The Federal Reserve of the United States hiked key interest rates by 75 basis points or three-quarters of a percentage point on Wednesday in line with investors’ expectations to fight surging inflation.  

The United States consumer price index (CPI) eased to 8.3% year-on-year in August, over four times the Fed’s target level of 2% according to data released by the Bureau of Labor Statistics on September 13. The US Federal Reserve is raising the key interest rates to curb inflation. The US central bank has already raised interest rates four times this year, for a total of 2.25 percentage points.

Also Read | US inflation rate eases slightly | A timeline: 1930-2022

Here’s how interest rates could impact your savings accounts, bank deposits, and loans:

Impact on savings accounts and bank deposits

Higher interest rates might be bad for borrowers but they are great for the savings account holders because the Fed funds rate is also a benchmark for deposit account annual percentage yields (APYs). When Federal Open Market Committee (FOMC) raises the rate, banks increase the amount you earn from deposit accounts.

Also Read | The 2008 market crash: Inside the doomsday machine and a brief history

Accordingly, the APYs you earn on savings accounts, checking accounts, certificates of deposit (CDs), and money market accounts rise higher as well. The online savings accounts react more quickly to Fed rate changes because there is much more competition among online banks for deposits. APYs offered by conventional banks respond considerably slow to rate hikes and generally don’t get very high even in the best of times.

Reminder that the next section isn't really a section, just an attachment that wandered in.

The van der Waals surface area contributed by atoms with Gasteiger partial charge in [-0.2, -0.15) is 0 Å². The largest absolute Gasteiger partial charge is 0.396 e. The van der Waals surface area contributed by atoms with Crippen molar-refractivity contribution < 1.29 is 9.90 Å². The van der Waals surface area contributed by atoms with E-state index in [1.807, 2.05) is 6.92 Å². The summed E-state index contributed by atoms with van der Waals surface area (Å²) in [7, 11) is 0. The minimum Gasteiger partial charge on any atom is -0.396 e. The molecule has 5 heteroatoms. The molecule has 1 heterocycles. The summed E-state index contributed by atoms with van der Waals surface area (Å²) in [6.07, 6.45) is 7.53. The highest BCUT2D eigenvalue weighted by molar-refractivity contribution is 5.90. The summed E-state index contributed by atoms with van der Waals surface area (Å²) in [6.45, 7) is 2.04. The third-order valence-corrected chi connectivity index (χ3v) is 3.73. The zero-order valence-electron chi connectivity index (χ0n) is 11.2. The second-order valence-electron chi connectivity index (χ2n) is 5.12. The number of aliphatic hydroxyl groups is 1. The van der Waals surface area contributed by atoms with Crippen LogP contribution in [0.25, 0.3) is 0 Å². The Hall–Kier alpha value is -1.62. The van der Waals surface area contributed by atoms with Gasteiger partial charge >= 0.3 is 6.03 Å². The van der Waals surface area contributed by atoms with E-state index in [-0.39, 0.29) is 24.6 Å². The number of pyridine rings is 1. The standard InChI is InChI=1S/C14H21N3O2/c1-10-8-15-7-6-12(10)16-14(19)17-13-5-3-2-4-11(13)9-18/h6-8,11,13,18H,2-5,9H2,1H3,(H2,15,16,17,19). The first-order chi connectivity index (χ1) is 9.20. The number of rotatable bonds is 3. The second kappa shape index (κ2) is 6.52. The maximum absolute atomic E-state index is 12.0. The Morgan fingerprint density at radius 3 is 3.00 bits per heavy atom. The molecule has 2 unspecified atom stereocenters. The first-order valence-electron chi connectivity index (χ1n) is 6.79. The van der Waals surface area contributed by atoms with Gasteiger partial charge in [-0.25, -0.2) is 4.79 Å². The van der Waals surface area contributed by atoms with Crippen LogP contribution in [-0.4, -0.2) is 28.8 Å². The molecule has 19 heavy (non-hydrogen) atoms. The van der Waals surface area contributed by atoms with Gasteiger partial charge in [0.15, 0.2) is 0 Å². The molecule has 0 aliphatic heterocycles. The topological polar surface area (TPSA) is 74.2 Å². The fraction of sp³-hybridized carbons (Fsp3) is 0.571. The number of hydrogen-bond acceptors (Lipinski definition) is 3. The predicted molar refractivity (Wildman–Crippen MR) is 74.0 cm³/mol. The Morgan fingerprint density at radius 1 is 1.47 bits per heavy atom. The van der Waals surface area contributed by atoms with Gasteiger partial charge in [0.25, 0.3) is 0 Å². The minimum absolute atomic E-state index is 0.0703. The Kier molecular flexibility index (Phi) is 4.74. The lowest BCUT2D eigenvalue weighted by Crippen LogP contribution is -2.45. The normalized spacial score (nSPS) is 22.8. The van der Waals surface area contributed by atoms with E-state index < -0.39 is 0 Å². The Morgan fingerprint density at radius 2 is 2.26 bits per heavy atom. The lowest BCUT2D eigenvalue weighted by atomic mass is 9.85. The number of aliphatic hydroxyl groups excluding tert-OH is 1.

Also Read | US economy sending mixed signals: Here’s what it all means

Impact on consumer credit

Consumer credit, like personal loans, lines of credit, and credit cards, is more sensitive to Fed rate changes. Variable rate loans are particularly sensitive to Fed rate changes as the interest rates they charge are pegged to benchmarks that reference the Fed funds rate. Interest rates for new fixed-rate loans can increase, but existing ones are immune to changes to the Fed funds rate.

Also Read | Where to invest during high inflation?

For example, between 2004 and 2006, the Federal Reserve hiked interest rates 17 times from 1.0% to 5.25% to control inflation and cool off an overheated economy. Commercial banks hiked their rates to 8.25% increasing the cost of borrowing on credit cards and lines of credit.